All tech jobs have one thing in common: the interview process can be tough. For iOS developers, this can seem especially true: A shifting language landscape is moving away from legacy codebases, and some employers aren’t sure where to focus their energy—Swift or Objective-C (or both)?
It’s not hopeless, though! Sometimes change is representative of opportunity, and that holds true for iOS developers. Instead of crossing your fingers and hoping for the best in the process, here’s how to make sure you’re landing a quality iOS dev job with an excellent employer.
Prepping for your iOS developer interview
Whether you consider yourself an expert in all things iOS, or you’re a relatively new developer trying to score your first iOS-related job, it’s always helpful to brush up on your technical knowledge before entering the interview.
Start by re-reading the job posting. Which skills are required for the job and, of those, which ones do you know? Your interviewer will inevitably ask you about your previous work with Swift and Objective-C, the two primary languages for iOS development, so start with those: What aspects of development in those languages play to your strengths, and where could you use some improvement?
If you’re not sure which skills your potential employer might ask about, consider the following, which pop up frequently in iOS-related job postings:
- Software Engineering
- Software Development
- Unit Testing
- iOS Application Development
- Continuous Integration (CI)
Sites such as LeetCode will allow you to test your programming knowledge ahead of the interview; in fact, many interviewers pull their questions from sites like these.
Interviewers will also inevitably ask about your work with teams, as they’ll want to ensure you’re a good cultural fit. While it’s important to brush up on your technical skills, your “soft skills” such as empathy and communication will matter just as much. Well before you head for the interview, sit down and think about times at your past jobs when you used teamwork and other skills to help your team move past challenges; you’ll want to use those narratives during the actual interview if they ask about how you work effectively with others.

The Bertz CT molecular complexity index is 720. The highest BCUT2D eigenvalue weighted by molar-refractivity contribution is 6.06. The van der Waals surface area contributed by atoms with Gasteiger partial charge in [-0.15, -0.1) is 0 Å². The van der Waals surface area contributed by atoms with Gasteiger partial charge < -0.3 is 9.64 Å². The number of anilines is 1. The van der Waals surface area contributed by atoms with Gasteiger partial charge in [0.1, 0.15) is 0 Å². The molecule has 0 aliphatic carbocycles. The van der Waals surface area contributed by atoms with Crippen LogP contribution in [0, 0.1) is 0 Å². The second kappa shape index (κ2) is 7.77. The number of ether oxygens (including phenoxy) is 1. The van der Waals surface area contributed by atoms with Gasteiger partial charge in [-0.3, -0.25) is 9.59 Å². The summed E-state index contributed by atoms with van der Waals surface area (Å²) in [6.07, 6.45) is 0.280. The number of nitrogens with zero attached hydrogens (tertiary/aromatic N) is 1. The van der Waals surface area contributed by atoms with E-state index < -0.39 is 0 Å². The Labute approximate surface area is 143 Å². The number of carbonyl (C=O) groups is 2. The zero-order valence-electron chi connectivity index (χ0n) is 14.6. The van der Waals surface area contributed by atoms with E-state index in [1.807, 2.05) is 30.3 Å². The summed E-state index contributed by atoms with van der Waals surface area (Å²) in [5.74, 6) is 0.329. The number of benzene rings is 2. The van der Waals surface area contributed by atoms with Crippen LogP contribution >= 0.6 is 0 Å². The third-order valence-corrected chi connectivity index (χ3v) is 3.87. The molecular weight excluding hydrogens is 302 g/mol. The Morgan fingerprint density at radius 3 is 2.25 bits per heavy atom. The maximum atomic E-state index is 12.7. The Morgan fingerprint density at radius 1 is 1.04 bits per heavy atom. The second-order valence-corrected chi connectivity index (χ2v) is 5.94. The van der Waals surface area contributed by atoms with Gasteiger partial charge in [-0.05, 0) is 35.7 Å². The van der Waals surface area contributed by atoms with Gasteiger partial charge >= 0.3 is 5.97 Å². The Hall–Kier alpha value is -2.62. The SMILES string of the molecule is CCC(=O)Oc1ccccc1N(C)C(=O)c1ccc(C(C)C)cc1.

Potential iOS developer interview questions you’ll face
Different companies have different needs, and different hiring managers will have different ideas about the best questions to ask job candidates about their iOS development experience. Because of that, it’s often difficult to determine the exact questions you’ll face in an iOS developer interview.
However, numerous websites offer lengthy lists of sample iOS questions, focusing on everything from UIKit to iOS application states to design patterns and frameworks. GitHub even has a curated list of public repositories with sample questions and answers, for your reading and reviewing pleasure.
Determine if the company’s a good fit
According to James Budgen, technical recruiter and hiring consultant at Arc.dev, you should consider a company’s size when evaluating the job opportunity. If your prospective employer is roughly the size of your previous workplaces, you’ll have a good idea of what they need in terms of software development and project management. “It's important that the iOS developer matches the culture of your business,” he says. “If you're hiring for a big enterprise, you'd look for previous work experience in large, well-known companies. If you're hiring for a startup, you'd look for a developer with experience working for startups.”
Large companies may appreciate your entrepreneurial spirit, but will also want you to respect the processes in place. Meanwhile, a small company may give you the green light to push into production on Friday afternoons. Culturally, large and small firms are often very different, and this can have an impact on job satisfaction, depending on what you’re looking for. Bottom line: if you don’t think you’d like working at a company that size, don’t pursue the job.